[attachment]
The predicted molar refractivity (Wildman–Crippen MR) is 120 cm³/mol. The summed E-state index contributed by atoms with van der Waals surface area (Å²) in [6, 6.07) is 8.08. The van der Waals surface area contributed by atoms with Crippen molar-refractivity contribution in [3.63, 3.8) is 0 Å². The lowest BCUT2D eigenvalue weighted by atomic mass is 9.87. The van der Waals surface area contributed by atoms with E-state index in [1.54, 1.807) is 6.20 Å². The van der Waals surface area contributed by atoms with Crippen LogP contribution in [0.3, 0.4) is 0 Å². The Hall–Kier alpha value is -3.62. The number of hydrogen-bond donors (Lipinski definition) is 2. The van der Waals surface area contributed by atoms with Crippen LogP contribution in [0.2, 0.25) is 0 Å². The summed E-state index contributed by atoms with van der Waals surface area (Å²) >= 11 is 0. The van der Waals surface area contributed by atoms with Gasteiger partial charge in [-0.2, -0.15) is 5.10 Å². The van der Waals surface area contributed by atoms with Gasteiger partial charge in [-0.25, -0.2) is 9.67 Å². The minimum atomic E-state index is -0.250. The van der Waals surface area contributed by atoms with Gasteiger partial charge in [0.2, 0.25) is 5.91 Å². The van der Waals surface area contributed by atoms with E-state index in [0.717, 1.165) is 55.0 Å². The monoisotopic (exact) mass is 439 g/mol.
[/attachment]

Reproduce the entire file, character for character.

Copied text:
The predicted molar refractivity (Wildman–Crippen MR) is 120 cm³/mol. The summed E-state index contributed by atoms with van der Waals surface area (Å²) in [6, 6.07) is 8.08. The van der Waals surface area contributed by atoms with Crippen molar-refractivity contribution in [3.63, 3.8) is 0 Å². The lowest BCUT2D eigenvalue weighted by atomic mass is 9.87. The van der Waals surface area contributed by atoms with E-state index in [1.54, 1.807) is 6.20 Å². The van der Waals surface area contributed by atoms with Crippen LogP contribution in [0.3, 0.4) is 0 Å². The Hall–Kier alpha value is -3.62. The number of hydrogen-bond donors (Lipinski definition) is 2. The van der Waals surface area contributed by atoms with Crippen LogP contribution in [0.2, 0.25) is 0 Å². The summed E-state index contributed by atoms with van der Waals surface area (Å²) >= 11 is 0. The van der Waals surface area contributed by atoms with Gasteiger partial charge in [-0.2, -0.15) is 5.10 Å². The van der Waals surface area contributed by atoms with Gasteiger partial charge in [-0.25, -0.2) is 9.67 Å². The minimum atomic E-state index is -0.250. The van der Waals surface area contributed by atoms with Gasteiger partial charge in [0.2, 0.25) is 5.91 Å². The van der Waals surface area contributed by atoms with E-state index in [0.717, 1.165) is 55.0 Å². The monoisotopic (exact) mass is 439 g/mol.